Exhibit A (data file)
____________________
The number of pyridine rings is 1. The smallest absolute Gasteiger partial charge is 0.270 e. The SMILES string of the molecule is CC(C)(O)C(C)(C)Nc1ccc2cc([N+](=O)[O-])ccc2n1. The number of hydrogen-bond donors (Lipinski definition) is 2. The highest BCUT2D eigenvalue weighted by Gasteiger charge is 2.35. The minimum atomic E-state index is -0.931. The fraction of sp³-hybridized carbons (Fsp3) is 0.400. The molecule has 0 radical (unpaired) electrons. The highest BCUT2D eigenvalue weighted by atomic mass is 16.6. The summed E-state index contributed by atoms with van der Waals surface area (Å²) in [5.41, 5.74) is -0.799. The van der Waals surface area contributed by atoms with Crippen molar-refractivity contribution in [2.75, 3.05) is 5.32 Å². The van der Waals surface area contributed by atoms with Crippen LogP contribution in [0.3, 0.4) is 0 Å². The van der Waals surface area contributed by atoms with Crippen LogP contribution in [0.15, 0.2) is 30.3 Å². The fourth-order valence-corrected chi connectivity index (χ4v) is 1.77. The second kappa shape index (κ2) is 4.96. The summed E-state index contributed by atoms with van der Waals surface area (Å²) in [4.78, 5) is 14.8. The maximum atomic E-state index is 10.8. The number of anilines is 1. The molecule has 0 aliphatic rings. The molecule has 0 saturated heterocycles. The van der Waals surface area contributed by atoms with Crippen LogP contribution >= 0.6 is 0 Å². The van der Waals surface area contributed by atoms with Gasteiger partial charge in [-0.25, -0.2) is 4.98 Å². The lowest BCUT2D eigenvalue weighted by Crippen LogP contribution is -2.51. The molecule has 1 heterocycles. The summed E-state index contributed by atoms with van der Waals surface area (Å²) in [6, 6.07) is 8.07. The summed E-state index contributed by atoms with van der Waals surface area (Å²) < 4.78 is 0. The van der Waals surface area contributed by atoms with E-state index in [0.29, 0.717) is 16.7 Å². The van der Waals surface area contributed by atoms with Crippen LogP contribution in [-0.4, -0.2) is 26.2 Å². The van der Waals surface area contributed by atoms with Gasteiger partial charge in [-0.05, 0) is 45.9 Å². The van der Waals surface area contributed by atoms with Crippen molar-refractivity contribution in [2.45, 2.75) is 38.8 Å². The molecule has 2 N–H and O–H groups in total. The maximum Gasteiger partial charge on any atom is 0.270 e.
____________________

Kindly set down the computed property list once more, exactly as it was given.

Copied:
The number of pyridine rings is 1. The smallest absolute Gasteiger partial charge is 0.270 e. The SMILES string of the molecule is CC(C)(O)C(C)(C)Nc1ccc2cc([N+](=O)[O-])ccc2n1. The number of hydrogen-bond donors (Lipinski definition) is 2. The highest BCUT2D eigenvalue weighted by Gasteiger charge is 2.35. The minimum atomic E-state index is -0.931. The fraction of sp³-hybridized carbons (Fsp3) is 0.400. The molecule has 0 radical (unpaired) electrons. The highest BCUT2D eigenvalue weighted by atomic mass is 16.6. The summed E-state index contributed by atoms with van der Waals surface area (Å²) in [5.41, 5.74) is -0.799. The van der Waals surface area contributed by atoms with Crippen molar-refractivity contribution in [2.75, 3.05) is 5.32 Å². The van der Waals surface area contributed by atoms with Crippen LogP contribution in [0.3, 0.4) is 0 Å². The van der Waals surface area contributed by atoms with Crippen LogP contribution in [0.15, 0.2) is 30.3 Å². The fourth-order valence-corrected chi connectivity index (χ4v) is 1.77. The second kappa shape index (κ2) is 4.96. The summed E-state index contributed by atoms with van der Waals surface area (Å²) in [4.78, 5) is 14.8. The maximum atomic E-state index is 10.8. The number of anilines is 1. The molecule has 0 aliphatic rings. The molecule has 0 saturated heterocycles. The van der Waals surface area contributed by atoms with Crippen LogP contribution >= 0.6 is 0 Å². The van der Waals surface area contributed by atoms with Gasteiger partial charge in [-0.25, -0.2) is 4.98 Å². The lowest BCUT2D eigenvalue weighted by Crippen LogP contribution is -2.51. The molecule has 1 heterocycles. The summed E-state index contributed by atoms with van der Waals surface area (Å²) in [6, 6.07) is 8.07. The summed E-state index contributed by atoms with van der Waals surface area (Å²) < 4.78 is 0. The van der Waals surface area contributed by atoms with E-state index in [0.29, 0.717) is 16.7 Å². The van der Waals surface area contributed by atoms with Crippen LogP contribution in [-0.4, -0.2) is 26.2 Å². The van der Waals surface area contributed by atoms with Gasteiger partial charge in [-0.05, 0) is 45.9 Å². The van der Waals surface area contributed by atoms with Crippen molar-refractivity contribution in [2.45, 2.75) is 38.8 Å². The molecule has 2 N–H and O–H groups in total. The maximum Gasteiger partial charge on any atom is 0.270 e.